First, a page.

‘City of Ghosts’ Hero Journalist Abdalaziz Alhamza on His ‘Duty’ to Confront ISIS in Syria

TheWrap Screening Series: “I started as a protester, then an activist. This was the only way to get the news out,” he says

Abdalaziz Alhamza, one of the lead figures in Matthew Heineman’s documentary “City of Ghosts,” knew the power of the camera when he took to the streets of Raqqa, Syria, to document the horrors inflicted by the so-called Islamic State on his hometown beginning in 2014.

“I felt a duty to do this,” Alhamza told TheWrap’s Managing Editor Thom Geier during a Q&A at the outlet’s Awards and Foreign Screening Series on Thursday. “I started as a protester, then an activist. This was the only way to get the news out … I was covering the clashes on the street, carrying my camera and covering everything.”

“City of Ghosts” follows a group of citizen journalists, known as Raqqa Is Being Slaughtered Silently, who mobilized to expose the brutal violence and human rights abuses committed by ISIS after the militant group took control of the city. The documentary follows the journalists’ efforts to sneak photos, videos, and reports out of the city, disrupting ISIS propaganda that aimed to depict their regime as benevolent and discouraging citizens from joining its ranks.

“Silicon Valley social media platforms are the main tools ISIS uses to recruit around the world, and our main work is to counter ISIS propaganda online,” Alhamza said during the Q&A at New York University’s Cantor Film Center. “We don’t believe in guns, so we use the same platforms.”

When advocating on behalf of Syrians to the international community, Alhamza said that he and other members of RBSS faced pushback from a wave of Islamophobia. In the documentary, a crowd of white Germans jeer refugees, and Alhamza said he faces similar racism in the U.S., especially when traveling.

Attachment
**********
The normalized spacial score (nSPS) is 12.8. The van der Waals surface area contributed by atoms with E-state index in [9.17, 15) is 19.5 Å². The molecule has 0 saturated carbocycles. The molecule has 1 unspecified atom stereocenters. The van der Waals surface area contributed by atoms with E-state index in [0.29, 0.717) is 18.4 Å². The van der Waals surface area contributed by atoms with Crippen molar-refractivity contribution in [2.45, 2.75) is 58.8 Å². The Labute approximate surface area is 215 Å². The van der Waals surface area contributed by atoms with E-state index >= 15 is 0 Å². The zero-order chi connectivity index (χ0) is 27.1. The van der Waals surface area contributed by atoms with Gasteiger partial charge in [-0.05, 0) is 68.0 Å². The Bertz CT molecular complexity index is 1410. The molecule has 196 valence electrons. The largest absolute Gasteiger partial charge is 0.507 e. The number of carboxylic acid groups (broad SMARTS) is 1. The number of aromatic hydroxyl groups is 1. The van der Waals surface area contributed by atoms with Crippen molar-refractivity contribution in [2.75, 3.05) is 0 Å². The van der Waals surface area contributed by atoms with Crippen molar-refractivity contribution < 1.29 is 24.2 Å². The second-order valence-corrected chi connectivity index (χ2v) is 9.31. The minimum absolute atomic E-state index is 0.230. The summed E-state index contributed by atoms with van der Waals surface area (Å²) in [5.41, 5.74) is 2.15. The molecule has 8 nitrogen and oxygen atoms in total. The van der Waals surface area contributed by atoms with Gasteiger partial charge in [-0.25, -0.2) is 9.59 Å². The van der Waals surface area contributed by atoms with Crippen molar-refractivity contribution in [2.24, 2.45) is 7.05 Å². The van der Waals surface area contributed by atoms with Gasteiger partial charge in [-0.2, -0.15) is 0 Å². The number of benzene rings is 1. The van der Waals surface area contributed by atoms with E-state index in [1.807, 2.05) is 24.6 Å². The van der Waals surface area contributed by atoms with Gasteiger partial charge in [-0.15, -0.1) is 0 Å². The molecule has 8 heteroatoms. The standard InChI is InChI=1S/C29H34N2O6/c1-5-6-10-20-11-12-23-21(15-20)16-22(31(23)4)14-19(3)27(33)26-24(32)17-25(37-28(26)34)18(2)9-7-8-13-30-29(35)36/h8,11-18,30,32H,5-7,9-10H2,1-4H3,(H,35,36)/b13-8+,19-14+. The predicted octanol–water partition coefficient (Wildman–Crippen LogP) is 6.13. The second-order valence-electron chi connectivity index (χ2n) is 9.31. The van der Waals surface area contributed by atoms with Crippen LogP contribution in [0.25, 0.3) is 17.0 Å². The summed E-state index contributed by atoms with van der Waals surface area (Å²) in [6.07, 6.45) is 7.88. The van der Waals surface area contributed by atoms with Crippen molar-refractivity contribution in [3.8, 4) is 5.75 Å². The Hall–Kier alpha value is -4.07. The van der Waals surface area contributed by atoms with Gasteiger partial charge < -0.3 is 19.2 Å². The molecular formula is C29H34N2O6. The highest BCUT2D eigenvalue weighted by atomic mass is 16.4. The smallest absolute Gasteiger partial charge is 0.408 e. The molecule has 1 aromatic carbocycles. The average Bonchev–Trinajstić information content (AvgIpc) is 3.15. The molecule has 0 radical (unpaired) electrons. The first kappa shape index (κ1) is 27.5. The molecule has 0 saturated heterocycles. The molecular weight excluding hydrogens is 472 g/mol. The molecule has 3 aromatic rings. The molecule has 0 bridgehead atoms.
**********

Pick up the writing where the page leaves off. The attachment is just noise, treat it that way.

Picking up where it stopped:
“With the [Trump administration’s] travel ban, being a refugee from Syria, Muslim — I usually have a longer beard — it’s sometimes hard,” he said of his encounters with officials from U.S. Homeland Security. “Having ISIS consider us nonbelievers and those people consider us terrorists, it was hard to be caught between two groups. But compared to ISIS, those people weren’t so bad.”

The journalists featured in “City of Ghosts” are refugees in the most direct sense. ISIS has called for the execution of Alhamza and other founders of RBSS, some of whom previously fell victim to attacks by ISIS jihadists, and a bulk of the film takes place in undisclosed locations in Turkey and Germany, showing whispered meetings and reports published from encrypted servers.

Despite ISIS’s weakening presence in Syria, Alhamza said there had been multiple attempts on his life. “[Police] started to find out about people in Germany who were trying to kill me,” he said. “With all the things going on in the city, and all the threats, returning seems unlikely.”

Last month, U.S.-backed forces captured Raqqa, a victory that was heralded as a turning point in the fight against ISIS. But Alhamza called for sustained efforts to thwart ISIS’ recruiting, arguing that force alone is insufficient.

“The international community’s strategy was just to destroy the military group,” Alhamza said. “There’s an entire generation of children that have grown up under their rule, with ISIS propaganda … This ideology, you can’t surround it with guns, with airstrikes. And the international community has taken no steps to fix that.”